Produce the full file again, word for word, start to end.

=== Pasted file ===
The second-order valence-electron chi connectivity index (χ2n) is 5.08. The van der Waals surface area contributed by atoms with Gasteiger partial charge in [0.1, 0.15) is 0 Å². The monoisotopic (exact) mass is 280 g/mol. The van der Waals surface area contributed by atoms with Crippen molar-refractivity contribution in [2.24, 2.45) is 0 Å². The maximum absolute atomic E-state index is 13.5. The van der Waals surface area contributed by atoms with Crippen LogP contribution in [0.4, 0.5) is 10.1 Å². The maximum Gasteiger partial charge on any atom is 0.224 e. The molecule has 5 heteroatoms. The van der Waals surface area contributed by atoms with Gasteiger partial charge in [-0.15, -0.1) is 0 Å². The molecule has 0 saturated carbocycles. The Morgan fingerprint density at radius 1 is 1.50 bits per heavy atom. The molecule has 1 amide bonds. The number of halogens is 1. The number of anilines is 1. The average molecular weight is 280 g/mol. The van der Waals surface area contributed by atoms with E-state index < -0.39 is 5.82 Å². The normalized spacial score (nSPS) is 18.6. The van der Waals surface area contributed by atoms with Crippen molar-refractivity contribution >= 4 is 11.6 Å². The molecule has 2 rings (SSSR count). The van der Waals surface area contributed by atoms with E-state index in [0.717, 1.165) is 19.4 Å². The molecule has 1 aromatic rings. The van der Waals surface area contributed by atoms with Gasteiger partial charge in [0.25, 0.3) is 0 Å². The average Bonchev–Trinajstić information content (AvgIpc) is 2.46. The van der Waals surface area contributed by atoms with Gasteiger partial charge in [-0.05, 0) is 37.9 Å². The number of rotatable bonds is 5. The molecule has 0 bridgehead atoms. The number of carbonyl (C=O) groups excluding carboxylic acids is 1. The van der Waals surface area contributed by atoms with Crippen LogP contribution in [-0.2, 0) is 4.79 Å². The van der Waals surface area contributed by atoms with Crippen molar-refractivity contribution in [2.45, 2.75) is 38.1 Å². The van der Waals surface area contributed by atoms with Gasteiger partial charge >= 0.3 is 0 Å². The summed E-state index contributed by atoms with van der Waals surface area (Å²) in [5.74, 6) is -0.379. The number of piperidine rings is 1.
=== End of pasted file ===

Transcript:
The second-order valence-electron chi connectivity index (χ2n) is 5.08. The van der Waals surface area contributed by atoms with Gasteiger partial charge in [0.1, 0.15) is 0 Å². The monoisotopic (exact) mass is 280 g/mol. The van der Waals surface area contributed by atoms with Crippen molar-refractivity contribution in [2.24, 2.45) is 0 Å². The maximum absolute atomic E-state index is 13.5. The van der Waals surface area contributed by atoms with Crippen LogP contribution in [0.4, 0.5) is 10.1 Å². The maximum Gasteiger partial charge on any atom is 0.224 e. The molecule has 5 heteroatoms. The van der Waals surface area contributed by atoms with Gasteiger partial charge in [-0.15, -0.1) is 0 Å². The molecule has 0 saturated carbocycles. The Morgan fingerprint density at radius 1 is 1.50 bits per heavy atom. The molecule has 1 amide bonds. The number of halogens is 1. The number of anilines is 1. The average molecular weight is 280 g/mol. The van der Waals surface area contributed by atoms with E-state index < -0.39 is 5.82 Å². The normalized spacial score (nSPS) is 18.6. The van der Waals surface area contributed by atoms with Crippen molar-refractivity contribution >= 4 is 11.6 Å². The molecule has 2 rings (SSSR count). The van der Waals surface area contributed by atoms with E-state index in [0.717, 1.165) is 19.4 Å². The molecule has 1 aromatic rings. The van der Waals surface area contributed by atoms with Gasteiger partial charge in [0.25, 0.3) is 0 Å². The average Bonchev–Trinajstić information content (AvgIpc) is 2.46. The van der Waals surface area contributed by atoms with Gasteiger partial charge in [-0.05, 0) is 37.9 Å². The number of rotatable bonds is 5. The molecule has 0 bridgehead atoms. The number of carbonyl (C=O) groups excluding carboxylic acids is 1. The van der Waals surface area contributed by atoms with Crippen LogP contribution in [-0.2, 0) is 4.79 Å². The van der Waals surface area contributed by atoms with Crippen molar-refractivity contribution in [2.45, 2.75) is 38.1 Å². The van der Waals surface area contributed by atoms with Gasteiger partial charge >= 0.3 is 0 Å². The summed E-state index contributed by atoms with van der Waals surface area (Å²) in [5.74, 6) is -0.379. The number of piperidine rings is 1.